Anyone living in South Africa will remember last year’s (2015) power outages. With our sunny climate, the most obvious solution to this seemingly perpetual problem is to install a solar back-up system to negate grid down time. Or if feasible, to go off grid completely. The initial capital cost, maintenance and longevity of the systems require much analysis to determine if this is a worthwhile investment. Other factors to consider are the physical size of the batteries and storage space, the frequency and replacement cost of the batteries, as well as where power will be received from if solar generation is weak (if off grid and during winter in the Western Cape for instance), cost and longevity of solar panels etc.
While there are local options to having a solar solution installed, the Tesla Powerwall has received much media attention and seems to be the go-to option. The available advertised date in South Africa was January 2016 with Tesla approved distributors currently undergoing training for the systems.
According to MyBroadband.co.za the four systems that will be available to the South African market through Rubicon are:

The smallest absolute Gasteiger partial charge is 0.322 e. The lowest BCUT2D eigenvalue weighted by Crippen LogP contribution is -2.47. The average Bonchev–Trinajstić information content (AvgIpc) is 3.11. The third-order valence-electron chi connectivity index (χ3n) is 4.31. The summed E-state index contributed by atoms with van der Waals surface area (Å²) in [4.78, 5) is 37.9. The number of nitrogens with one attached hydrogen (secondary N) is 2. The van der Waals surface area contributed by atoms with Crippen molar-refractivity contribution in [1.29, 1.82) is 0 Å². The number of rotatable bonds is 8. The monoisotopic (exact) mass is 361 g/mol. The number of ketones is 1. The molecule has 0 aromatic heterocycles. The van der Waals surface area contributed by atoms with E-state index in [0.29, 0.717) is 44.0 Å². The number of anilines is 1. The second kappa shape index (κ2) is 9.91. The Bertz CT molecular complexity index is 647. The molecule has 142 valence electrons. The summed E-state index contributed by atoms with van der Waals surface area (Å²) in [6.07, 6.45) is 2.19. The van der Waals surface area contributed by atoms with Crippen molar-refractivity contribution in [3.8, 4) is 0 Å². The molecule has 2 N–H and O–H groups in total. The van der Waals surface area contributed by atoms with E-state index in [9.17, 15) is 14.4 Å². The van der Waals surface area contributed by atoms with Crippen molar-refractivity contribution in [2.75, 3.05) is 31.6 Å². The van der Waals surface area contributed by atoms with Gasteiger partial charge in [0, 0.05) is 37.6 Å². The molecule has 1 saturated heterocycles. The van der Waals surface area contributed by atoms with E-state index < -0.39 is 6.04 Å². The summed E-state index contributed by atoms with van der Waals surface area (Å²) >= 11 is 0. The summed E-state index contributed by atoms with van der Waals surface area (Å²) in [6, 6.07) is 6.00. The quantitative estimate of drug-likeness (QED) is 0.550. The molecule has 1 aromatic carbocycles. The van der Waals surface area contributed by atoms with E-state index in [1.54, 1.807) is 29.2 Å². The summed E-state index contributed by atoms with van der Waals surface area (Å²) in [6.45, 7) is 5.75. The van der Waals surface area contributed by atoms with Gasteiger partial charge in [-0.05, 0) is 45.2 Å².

- Tesla Powerwall and 5kW SolarEdge inverter (part no. RUB-TES) — R116,000.
- Tesla Powerwall, 5kW SolarEdge inverter, and 3kWp solar panels (part no. RUB-TES3) — R169,000.
- Tesla Powerwall, 5kW SolarEdge inverter, and 5kWp solar panels (part no. RUB-TES5) — R210,000.
- Two Tesla Powerwalls, 5kW SolarEdge inverter, and 5kWp solar panels (part no. RUB-TES5.2) — R272,000.
These prices all exclude VAT, installation costs and are subject to exchange rate fluctuations. With the Rand dipping in the last few months, would the capital outlay be feasible? Luckily for me, Lawrence from GoingSolar.co.za did the rough calculations for easy evaluation. See his calculations here. My feeling is that it’s still too pricey for the average Joe.
So, what makes it different from other solar systems? There may be some complex science to this (I’m open to some explanation!), but it is probably just great marketing. The Powerwall isn’t built on cutting edge technology but is rather improvements on commercially available tech. The battery is what seems to make it different:
- it has a 10 year warranty (sourcing batteries in South Africa I couldn’t find warranties over 2 years)
- the chemistry is different to other acid based options (lithium-ion, nickel-manganese-cobalt and nickel-cobalt-aluminum)
- the storage design is slick and simple
- built-in cooling system
- easily scale-able for higher usage.
Another great development from the Tesla power solutions world is that they’re opening up an office in Cape Town – Tesla Energy – which will be headed up by Evan Rice, former GreenCape CEO. I’m excited for the potential economic benefit to the Western Cape if a Tesla Gigafactory becomes a reality in the province!